Cell Phones Deliver Social Assistance Funds Effectively

November 12, 2012


Salma Riaz, right, assistant director of the Benazir Income Support Program, shows Saba Bibi how to use her new cell phone.

Muzammil Pasha/World Bank

  • The Benazir Income Support Program, supported by the World Bank, provides financial assistance to Pakistan’s poorest families.
  • About 138,000 recipients are being given free cell phones so they can be notified when their funds are available at their bank. The phones are provided through a partnership with a cell phone company.
  • The payments and phones are an effort to improve household welfare, encourage female empowerment, promote financial literacy, and discourage fraud.


ISLAMABAD, Pakistan – Saba Bibi stares at her new cell phone with a mixture of delight and confusion.

“How is this delivering my family’s money?” she asks, pushing random numbers on the phone until a man from the Benazir Income Support Program (BISP) office begins his explanation.

In moments, Saba, 32, is headed out the door, confident that she can not only collect her government social assistance funds, but also join society’s technological revolution. “Soon, I am calling my family and friends,” she says with obvious pride.

Saba is one of about 138,000 women in Pakistan getting free cell phones as part of a new program that aims to simplify the collection process for BISP payments.

Created after the financial crisis of 2008, this social safety net initiative has been giving impoverished families 1,000 rupees (about $10) each a month to help them buy food, clothing, medicines, and other necessities. The development of the requisite targeting and delivery systems and expansion of program’s coverage is financed in part by the World Bank.

" I am using it for collection of BISP payments and it is very important to us. "

Saba Shabbir

Benazir Income Support Program recipient

Cell phones discourage fraud

Originally, social assistance payments were delivered through money orders, but many clients complained that post office officials were demanding bribes before handing over BISP payments, says a BISP official based at its headquarters in Islamabad.

To bring efficiency and transparency through modern technology, it was decided to try this new system in five urban districts where cell connectivity is most reliable. A cell company partner offered free handsets. Elsewhere, other beneficiaries are receiving bank debit cards to collect their payments through any automatic teller machine or point of sale at the partner Bank’s agent network.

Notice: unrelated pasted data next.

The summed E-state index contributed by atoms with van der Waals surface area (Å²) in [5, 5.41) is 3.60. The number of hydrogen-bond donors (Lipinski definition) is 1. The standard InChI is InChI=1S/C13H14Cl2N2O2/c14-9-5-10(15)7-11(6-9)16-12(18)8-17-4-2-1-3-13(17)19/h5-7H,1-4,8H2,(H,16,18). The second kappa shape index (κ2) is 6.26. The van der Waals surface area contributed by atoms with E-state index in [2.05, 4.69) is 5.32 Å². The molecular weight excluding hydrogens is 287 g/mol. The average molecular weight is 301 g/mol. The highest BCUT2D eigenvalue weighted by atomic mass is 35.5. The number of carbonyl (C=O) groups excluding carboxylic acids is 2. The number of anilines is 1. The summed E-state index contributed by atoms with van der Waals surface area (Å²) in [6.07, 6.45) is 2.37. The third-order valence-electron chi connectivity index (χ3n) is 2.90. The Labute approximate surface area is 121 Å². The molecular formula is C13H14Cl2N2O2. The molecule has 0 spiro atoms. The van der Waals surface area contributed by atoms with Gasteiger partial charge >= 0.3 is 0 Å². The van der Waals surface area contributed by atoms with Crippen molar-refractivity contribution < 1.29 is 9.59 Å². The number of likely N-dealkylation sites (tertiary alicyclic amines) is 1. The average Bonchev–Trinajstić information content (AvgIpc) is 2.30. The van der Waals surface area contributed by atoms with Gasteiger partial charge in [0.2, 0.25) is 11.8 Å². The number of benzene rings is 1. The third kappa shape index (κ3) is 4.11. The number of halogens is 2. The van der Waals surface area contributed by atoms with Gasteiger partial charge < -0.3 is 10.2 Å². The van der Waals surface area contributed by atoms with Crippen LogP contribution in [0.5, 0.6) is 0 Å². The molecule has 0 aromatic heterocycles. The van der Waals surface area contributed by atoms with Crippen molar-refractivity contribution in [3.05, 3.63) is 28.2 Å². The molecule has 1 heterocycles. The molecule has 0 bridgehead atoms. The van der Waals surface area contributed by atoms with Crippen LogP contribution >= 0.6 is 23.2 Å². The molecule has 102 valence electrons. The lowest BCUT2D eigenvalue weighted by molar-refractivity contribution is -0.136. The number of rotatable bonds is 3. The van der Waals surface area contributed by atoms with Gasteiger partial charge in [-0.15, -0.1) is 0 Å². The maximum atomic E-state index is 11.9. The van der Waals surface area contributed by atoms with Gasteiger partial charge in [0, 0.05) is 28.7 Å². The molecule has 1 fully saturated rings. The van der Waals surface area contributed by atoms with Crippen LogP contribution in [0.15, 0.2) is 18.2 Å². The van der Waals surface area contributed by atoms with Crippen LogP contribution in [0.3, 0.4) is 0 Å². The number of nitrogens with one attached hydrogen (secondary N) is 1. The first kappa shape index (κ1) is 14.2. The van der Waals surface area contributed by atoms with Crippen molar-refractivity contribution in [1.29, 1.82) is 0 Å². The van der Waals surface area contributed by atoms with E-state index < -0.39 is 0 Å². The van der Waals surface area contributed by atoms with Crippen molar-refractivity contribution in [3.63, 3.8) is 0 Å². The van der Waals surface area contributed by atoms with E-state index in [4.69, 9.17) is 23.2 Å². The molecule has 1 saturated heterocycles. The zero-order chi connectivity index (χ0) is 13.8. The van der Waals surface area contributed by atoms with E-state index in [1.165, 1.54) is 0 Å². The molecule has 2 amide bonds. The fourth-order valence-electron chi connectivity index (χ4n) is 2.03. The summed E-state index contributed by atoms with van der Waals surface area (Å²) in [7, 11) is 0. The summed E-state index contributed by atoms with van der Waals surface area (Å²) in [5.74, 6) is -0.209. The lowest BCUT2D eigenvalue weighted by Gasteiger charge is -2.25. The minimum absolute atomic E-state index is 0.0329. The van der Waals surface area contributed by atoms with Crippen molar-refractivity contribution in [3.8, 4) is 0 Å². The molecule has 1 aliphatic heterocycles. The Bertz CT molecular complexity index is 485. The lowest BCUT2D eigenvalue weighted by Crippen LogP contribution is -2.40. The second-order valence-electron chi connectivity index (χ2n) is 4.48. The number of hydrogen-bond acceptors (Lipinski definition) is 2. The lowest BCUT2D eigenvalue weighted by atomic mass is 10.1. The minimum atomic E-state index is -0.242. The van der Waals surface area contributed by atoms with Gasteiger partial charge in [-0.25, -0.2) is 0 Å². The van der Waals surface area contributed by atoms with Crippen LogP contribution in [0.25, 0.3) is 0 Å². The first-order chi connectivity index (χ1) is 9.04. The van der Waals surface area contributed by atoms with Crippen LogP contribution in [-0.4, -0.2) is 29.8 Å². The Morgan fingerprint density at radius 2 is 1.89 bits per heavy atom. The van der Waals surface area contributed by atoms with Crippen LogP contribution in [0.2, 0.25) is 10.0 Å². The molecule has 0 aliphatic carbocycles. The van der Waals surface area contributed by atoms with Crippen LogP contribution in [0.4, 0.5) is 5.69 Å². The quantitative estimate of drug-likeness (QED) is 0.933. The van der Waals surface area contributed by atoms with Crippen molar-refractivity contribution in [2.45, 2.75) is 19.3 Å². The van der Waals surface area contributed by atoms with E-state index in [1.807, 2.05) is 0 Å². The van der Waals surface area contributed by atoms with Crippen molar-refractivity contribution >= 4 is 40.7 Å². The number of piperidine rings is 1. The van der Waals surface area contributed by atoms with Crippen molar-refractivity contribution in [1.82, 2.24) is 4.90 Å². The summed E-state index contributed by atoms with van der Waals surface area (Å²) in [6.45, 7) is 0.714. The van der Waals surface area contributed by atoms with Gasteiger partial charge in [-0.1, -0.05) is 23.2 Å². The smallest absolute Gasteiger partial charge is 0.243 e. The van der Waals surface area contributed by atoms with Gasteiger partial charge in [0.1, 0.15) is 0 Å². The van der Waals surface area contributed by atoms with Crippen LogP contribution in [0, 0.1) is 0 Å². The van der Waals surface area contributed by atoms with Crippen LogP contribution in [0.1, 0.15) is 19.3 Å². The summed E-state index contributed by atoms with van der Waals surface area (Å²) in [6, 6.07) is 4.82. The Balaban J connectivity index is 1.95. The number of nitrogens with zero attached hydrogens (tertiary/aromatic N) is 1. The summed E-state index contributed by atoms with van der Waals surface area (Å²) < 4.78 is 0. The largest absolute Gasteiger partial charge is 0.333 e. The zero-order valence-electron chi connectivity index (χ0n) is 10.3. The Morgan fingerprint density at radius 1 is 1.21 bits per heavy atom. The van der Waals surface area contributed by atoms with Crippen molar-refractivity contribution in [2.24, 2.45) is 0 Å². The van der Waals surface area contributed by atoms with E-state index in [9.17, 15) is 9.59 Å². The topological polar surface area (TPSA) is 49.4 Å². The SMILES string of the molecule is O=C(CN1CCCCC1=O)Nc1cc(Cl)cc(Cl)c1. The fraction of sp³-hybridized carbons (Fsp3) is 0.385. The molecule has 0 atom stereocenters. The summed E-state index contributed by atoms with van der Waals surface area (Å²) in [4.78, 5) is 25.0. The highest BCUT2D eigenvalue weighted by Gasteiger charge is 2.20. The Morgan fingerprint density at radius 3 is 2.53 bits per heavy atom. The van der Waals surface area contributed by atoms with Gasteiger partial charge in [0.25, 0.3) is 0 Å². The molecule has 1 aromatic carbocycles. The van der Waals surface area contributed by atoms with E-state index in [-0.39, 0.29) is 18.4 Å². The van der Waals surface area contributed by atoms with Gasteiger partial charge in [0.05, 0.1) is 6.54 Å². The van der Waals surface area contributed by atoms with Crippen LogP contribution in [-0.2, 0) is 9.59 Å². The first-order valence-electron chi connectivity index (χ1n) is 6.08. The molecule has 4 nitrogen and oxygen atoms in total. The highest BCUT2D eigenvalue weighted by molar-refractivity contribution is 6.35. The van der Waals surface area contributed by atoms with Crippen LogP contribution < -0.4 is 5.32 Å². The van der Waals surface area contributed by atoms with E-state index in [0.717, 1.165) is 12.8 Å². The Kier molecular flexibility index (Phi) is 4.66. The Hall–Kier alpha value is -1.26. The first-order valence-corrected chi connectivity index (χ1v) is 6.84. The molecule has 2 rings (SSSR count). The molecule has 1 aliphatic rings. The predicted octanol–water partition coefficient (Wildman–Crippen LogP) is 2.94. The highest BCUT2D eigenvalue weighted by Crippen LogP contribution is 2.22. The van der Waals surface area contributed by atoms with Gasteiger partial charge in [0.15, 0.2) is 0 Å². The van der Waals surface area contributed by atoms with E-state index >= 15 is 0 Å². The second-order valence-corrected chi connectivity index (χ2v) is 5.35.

The female representatives of beneficiary families are given the payments and phones in a conscious effort to improve household welfare, encourage female empowerment, promote financial literacy, and discourage fraud, says BISP.

BISP clients must bring their national identity cards and have their thumbprints checked against the national ID registry before receiving their brand-new handsets. When benefit payments are automatically deposited in their bank accounts, women get a text or recorded message notifying them that it’s available for withdrawal.

“It’s an exciting initiative that seems to be working well,” says the BISP official.

Children help read text messages

In Rawalpindi district on the outskirts of Islamabad, Nazia Bibi, 39, says she has used her BISP cell phone for a year without many problems. Her only concern seems to be the cost of getting to town to collect her funds. Being illiterate, she also can’t read text messages that notify her of money deposits.

“But my two sons go to school, so they tell me these things,” says Nazia, whose husband is a sweeper and struggles to support their five children.

Staring at a hole in the roof over their one-room home, Nazia says she’s hoping to save repair money before the monsoon rains start. “Our life is simple, but we are trying,” she adds, gazing around the room barely big enough for one bed displaying a dusty teddy bear.

Another neighbor, Jamila Bibi, 37, says she has used the cell phone system for a year now. Not only does it deliver her money as promised, but she sometimes chats with her brother on the phone.

Pointing to her husband dozing in a corner of their home, Jamila says: “He works as a night guard, so I am alone with the children. It is nice to have this phone for company and safety.”

Jamila says she relies on her daughter, Huma Shafiq, to decipher messages about bank deposits. “She plans to be a teacher,” says Jamila, giving Huma a proud hug.

Down another twisting lane, Saba Shabbir also reports few issues with her phone.
She does worry about the cost of traveling to the bank, but otherwise the system is working well, she says.

Her eldest son, a jewelry maker, does borrow her phone sometimes, but he buys his own phone cards and is careful to return it, says Shabbir. “My husband never asks for it or interferes in any way,” she says. “I am using it for collection of BISP payments and it is very important to us.”